Please Support “Bike for Birds”

bike for birds largeFrom the time I purchased my bike in 2011 until today, every ride has been accompanied by birds and bird song.  The birds prompted me to begin Bike for Birds.  I am contacting you on their behalf.

This year, our seven-member “Team Bike for Birds” listed below is biking across North Carolina to support the important work of Audubon NC.  With the 2014 Bike for Birds ride just a few days away, we are asking you to make our effort even more worthwhile by contributing to Audubon North Carolina, whose work to conserve and restore habitats for all wildlife while focusing on the needs of birds is more important than ever.

Last week, National Audubon Society made headline news releasing the “Birds and Climate Change Report” based on 30 years of citizen science bird observations and climate data.  It projects that 314 of the 588 North American bird species studied are in danger of significant decline or extinction by 2080.  I have to wonder if future generations will be able to ride their bikes and enjoy bird songs as I have done.  This year I have either seen or heard 51 bird species on training rides – many of them are on this climate-threatened list.

Bike for Birds is my chance to help the birds living across the state who have enriched my life by raising money for Audubon NC in their work to protect birds and their habitats.  I hope you will join me by making a contribution to Audubon NC using the link below or sending a check to:  Audubon NC, 400 Silver Cedar Court, Suite 240, Chapel Hill, NC 27514 with a note that it is for Bike for Birds.

Kind regards,

Lena Gallitano
Raleigh, NC
Member of Audubon NC Board of TrusteesPlease support our Audubon NC Bike for Birds Team!
Jeff Birk, Jim Martin, Skip Stoddard, Gary Smith,
Heather Hahn, Penelope Foss & Lena Gallitano

Donate to Bike for Birds now through October 11th!

Carvers Creek State Park Field Trip: Saturday, October 25th

A Pearson Audubon Exploration Trip

carvers creek state park
Carvers Creek State Park

Carvers Creek is one of North Carolina’s newest state parks, and we thought it would be fun to take a Saturday to do some exploring there. The park, located in Spring Lake north of Fayetteville, consists of about 4,000 acres of longleaf pine forest, open fields, wetlands and a large millpond. The pine forests, of course, are home to the endangered red-cockaded woodpecker. Included in the park is Long Valley Farm, the former estate of James Stillman Rockefeller. In addition to preserving this disappearing ecosystem and early twentieth century history, the park also serves to buffer Ft. Bragg from development.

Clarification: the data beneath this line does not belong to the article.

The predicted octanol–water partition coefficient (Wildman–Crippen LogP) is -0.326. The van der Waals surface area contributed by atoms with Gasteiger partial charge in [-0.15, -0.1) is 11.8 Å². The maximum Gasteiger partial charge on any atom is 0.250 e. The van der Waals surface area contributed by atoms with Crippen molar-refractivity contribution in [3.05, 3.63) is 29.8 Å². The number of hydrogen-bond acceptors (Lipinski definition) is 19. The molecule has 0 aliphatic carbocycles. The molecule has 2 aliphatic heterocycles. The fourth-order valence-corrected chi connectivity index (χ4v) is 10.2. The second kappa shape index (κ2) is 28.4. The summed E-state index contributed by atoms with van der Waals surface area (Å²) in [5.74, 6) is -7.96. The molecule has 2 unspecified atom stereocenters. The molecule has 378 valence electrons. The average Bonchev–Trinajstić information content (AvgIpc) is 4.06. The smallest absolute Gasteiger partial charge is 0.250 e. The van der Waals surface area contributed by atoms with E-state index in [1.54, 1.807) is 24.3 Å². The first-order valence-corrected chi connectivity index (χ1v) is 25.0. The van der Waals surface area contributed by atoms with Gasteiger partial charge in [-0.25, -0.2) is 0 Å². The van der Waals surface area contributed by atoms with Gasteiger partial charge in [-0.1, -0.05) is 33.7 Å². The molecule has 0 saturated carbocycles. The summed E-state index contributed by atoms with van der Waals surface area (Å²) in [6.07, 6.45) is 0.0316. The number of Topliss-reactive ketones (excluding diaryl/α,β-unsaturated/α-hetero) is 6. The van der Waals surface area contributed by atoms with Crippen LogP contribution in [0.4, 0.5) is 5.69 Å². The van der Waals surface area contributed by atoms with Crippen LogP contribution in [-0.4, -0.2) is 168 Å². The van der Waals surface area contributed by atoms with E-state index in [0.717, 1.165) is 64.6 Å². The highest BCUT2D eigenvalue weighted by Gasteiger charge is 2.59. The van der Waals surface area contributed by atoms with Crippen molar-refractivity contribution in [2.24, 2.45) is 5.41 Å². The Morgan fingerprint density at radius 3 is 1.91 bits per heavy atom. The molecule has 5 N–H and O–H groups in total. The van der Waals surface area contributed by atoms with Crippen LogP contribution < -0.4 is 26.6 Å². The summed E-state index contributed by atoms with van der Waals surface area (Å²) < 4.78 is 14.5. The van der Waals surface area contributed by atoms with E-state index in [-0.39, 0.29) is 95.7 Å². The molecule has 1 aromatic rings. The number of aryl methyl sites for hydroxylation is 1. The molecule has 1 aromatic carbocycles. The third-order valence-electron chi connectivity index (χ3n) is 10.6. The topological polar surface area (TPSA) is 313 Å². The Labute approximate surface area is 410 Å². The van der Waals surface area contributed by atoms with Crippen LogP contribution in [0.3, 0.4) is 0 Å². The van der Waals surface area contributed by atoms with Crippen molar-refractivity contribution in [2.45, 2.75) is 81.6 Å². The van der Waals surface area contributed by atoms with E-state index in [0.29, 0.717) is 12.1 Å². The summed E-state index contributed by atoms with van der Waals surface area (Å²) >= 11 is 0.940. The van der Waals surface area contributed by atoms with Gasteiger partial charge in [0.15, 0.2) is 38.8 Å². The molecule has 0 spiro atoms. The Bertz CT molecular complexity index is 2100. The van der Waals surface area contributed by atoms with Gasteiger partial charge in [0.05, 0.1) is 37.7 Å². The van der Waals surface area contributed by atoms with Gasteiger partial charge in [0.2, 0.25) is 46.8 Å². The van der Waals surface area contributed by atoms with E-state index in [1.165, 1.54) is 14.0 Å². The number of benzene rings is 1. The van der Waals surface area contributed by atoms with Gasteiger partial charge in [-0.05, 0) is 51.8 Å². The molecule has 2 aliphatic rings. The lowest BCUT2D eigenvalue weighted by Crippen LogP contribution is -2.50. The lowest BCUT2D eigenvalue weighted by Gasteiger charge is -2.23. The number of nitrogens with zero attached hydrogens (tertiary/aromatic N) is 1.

The park opened just last September and is operating with interim facilities. Two trails are open for walking, the James S. Rockefeller Trail and the Cypress Point Trail. The trails allow access to all the ecosystems in the park, as well as the historic summer home of James Rockefeller and the other buildings of his farm. Check out the park at www.ncparks.gov/Visit/parks/cacr

We plan to take the day to leisurely explore the park and its varied ecosystems. We will leave at 10:00 AM from our usual place in the Whole Foods parking lot between the Chick-fil-A and the BB&T Building, right along Friendly Avenue. The drive down is about an hour and a half, so we’ll have plenty of time to explore, have lunch and still be back by 5:00 PM or so.

Carvers Creek State Park
Carvers Creek State Park

Plan to bring your lunch and drinks as there are no eating facilities at the park. We will carpool from Greensboro, so a monetary contribution to the drivers to defray the costs of gas is appropriate. As always, children are welcome if accompanied by an adult. Bring your binoculars, scopes, and field guides, and dress for the weather. Also as always, if it is raining hard we will cancel; otherwise we will go.

As this is an all day trip, we would like to know who is planning to go. Please call or e-mail Jack Jezorek: 272-6664, suejackj@bellsouth.net to let us know you are coming along.

Blue Ridge Parkway Field Trip This Saturday